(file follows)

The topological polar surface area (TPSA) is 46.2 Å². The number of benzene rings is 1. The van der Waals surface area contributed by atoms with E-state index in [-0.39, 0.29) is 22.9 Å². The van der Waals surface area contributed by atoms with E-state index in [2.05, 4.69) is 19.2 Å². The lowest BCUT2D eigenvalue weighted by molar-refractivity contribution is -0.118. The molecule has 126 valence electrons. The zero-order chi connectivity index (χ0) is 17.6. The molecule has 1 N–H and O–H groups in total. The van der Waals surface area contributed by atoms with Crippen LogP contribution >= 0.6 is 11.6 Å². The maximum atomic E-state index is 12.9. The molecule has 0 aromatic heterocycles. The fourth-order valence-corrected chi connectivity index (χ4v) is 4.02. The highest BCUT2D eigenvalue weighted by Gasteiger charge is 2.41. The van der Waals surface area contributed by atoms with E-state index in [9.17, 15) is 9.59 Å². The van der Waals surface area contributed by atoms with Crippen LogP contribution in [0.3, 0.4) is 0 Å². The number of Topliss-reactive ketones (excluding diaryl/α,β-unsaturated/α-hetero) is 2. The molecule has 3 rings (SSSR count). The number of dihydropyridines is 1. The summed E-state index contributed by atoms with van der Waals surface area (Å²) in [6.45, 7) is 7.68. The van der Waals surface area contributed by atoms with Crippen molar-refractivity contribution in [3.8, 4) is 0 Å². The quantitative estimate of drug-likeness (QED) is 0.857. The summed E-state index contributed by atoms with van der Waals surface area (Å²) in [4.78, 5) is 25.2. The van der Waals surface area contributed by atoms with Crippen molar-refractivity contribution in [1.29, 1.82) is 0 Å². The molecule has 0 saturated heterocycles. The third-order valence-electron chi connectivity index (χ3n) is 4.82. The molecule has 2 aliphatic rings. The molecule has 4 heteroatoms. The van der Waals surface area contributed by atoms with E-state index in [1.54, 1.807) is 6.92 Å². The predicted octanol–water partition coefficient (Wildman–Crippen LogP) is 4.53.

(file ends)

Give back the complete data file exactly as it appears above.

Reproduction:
The topological polar surface area (TPSA) is 46.2 Å². The number of benzene rings is 1. The van der Waals surface area contributed by atoms with E-state index in [-0.39, 0.29) is 22.9 Å². The van der Waals surface area contributed by atoms with E-state index in [2.05, 4.69) is 19.2 Å². The lowest BCUT2D eigenvalue weighted by molar-refractivity contribution is -0.118. The molecule has 126 valence electrons. The zero-order chi connectivity index (χ0) is 17.6. The molecule has 1 N–H and O–H groups in total. The van der Waals surface area contributed by atoms with Crippen LogP contribution >= 0.6 is 11.6 Å². The maximum atomic E-state index is 12.9. The molecule has 0 aromatic heterocycles. The fourth-order valence-corrected chi connectivity index (χ4v) is 4.02. The highest BCUT2D eigenvalue weighted by Gasteiger charge is 2.41. The van der Waals surface area contributed by atoms with E-state index in [9.17, 15) is 9.59 Å². The van der Waals surface area contributed by atoms with Crippen LogP contribution in [0.3, 0.4) is 0 Å². The number of Topliss-reactive ketones (excluding diaryl/α,β-unsaturated/α-hetero) is 2. The molecule has 3 rings (SSSR count). The number of dihydropyridines is 1. The summed E-state index contributed by atoms with van der Waals surface area (Å²) in [6.45, 7) is 7.68. The van der Waals surface area contributed by atoms with Crippen molar-refractivity contribution in [3.8, 4) is 0 Å². The quantitative estimate of drug-likeness (QED) is 0.857. The summed E-state index contributed by atoms with van der Waals surface area (Å²) in [4.78, 5) is 25.2. The van der Waals surface area contributed by atoms with Crippen molar-refractivity contribution in [1.29, 1.82) is 0 Å². The molecule has 0 saturated heterocycles. The third-order valence-electron chi connectivity index (χ3n) is 4.82. The molecule has 2 aliphatic rings. The molecule has 4 heteroatoms. The van der Waals surface area contributed by atoms with E-state index in [1.54, 1.807) is 6.92 Å². The predicted octanol–water partition coefficient (Wildman–Crippen LogP) is 4.53.